I saw this one twice. In a week. That’s how much I loved it. Honestly, it had been a long, long time since I saw something and fell, and fell hard like I did for this show. It was the kind of show I just wanted to dissolve into, and live inside for a bit. It’s a beautiful show in every respect- the simple set, beautiful costumes and sublime performances. All of it is a credit to the genius of Emma Rice’s work. 

But more than that, it was the kind of show, the kind of story where I felt SEEN. It’s a cliche perhaps, such a Millennial phrase. But that doesn’t mean it isn’t true. I rarely see myself in love stories on stage, for so many reasons. Romantics gave me that. And laughs and tears along the way. 

I can’t put it better than I did at the time (full review here) so…

“It feels like things you have always kept hidden spoken out loud…and made beautiful. It feels like you’re seen, you matter… that you’re not alone.”



A Number


This was the last show I saw. On what was its last night anyway. The play itself is Caryl Churchill doing what Caryl Churchill does best. Though it’s actually one of the more ‘accessible’ ones in terms of the naturalism, and narrative. Sublimely written as expected. Perhaps a bit dated in some ways, but nevertheless fascinating.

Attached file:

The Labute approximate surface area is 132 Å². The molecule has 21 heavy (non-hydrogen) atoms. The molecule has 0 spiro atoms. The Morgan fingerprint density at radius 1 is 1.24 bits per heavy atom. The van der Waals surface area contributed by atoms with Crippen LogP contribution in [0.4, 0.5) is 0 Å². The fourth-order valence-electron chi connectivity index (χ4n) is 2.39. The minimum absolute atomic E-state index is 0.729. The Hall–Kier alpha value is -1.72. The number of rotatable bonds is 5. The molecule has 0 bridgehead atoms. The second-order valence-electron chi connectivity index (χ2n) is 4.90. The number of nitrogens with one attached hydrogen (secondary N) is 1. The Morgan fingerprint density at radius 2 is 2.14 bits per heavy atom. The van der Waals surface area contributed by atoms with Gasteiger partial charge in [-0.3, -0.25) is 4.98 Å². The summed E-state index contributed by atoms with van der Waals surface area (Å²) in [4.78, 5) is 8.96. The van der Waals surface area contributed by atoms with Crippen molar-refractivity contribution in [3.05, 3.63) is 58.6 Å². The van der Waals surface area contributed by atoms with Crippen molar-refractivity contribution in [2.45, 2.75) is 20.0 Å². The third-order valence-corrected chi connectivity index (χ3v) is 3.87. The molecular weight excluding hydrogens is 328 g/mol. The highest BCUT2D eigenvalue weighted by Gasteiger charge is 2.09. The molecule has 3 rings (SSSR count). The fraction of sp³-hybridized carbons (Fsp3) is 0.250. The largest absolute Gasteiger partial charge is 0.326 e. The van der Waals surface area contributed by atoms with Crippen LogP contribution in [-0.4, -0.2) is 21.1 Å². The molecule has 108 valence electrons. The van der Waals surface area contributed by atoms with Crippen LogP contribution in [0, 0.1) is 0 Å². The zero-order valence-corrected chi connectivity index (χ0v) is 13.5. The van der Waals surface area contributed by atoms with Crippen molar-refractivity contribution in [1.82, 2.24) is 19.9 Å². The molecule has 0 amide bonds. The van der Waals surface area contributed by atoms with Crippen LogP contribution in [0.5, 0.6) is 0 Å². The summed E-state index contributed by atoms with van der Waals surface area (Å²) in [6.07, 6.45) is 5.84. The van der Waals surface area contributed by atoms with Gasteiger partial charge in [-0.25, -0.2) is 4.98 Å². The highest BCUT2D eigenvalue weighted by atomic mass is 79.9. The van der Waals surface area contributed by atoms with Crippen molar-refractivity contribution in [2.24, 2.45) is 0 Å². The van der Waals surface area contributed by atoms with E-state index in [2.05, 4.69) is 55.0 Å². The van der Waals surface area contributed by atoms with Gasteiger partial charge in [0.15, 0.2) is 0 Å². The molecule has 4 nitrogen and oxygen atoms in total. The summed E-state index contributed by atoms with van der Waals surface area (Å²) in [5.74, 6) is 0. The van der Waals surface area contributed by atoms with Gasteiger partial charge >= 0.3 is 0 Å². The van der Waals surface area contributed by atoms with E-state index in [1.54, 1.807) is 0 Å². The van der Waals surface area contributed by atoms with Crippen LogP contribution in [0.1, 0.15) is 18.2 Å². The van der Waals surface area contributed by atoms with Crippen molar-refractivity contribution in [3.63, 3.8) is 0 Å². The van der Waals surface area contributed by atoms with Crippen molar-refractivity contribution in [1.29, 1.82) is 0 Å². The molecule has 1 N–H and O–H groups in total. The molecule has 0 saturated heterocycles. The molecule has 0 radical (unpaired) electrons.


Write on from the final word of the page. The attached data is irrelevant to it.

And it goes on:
The two-hander performance from Roger Allam and Colin Morgan (or ‘Wee Colin’ as he’s known in our house) was beautifully, sometimes hilariously executed. It was to be frank a flawless execution of a brilliant play. I never reviewed it at the time, because it seemed a little pointless. But that’s really it in a nutshell. 

Roger Allam was in the first play I ever saw. And I’ve seen pretty much every stage appearance of his in the last (gulp) almost 20 years. I saw that first play with my Mum, I saw ‘A Number’ with my Mum, and one of my oldest friends from theatre-going. As I stood in the auditorium of The Bridge as we emptied out, I thought ‘Well if in whatever way we don’t get through this, at least that was a fitting bookend.’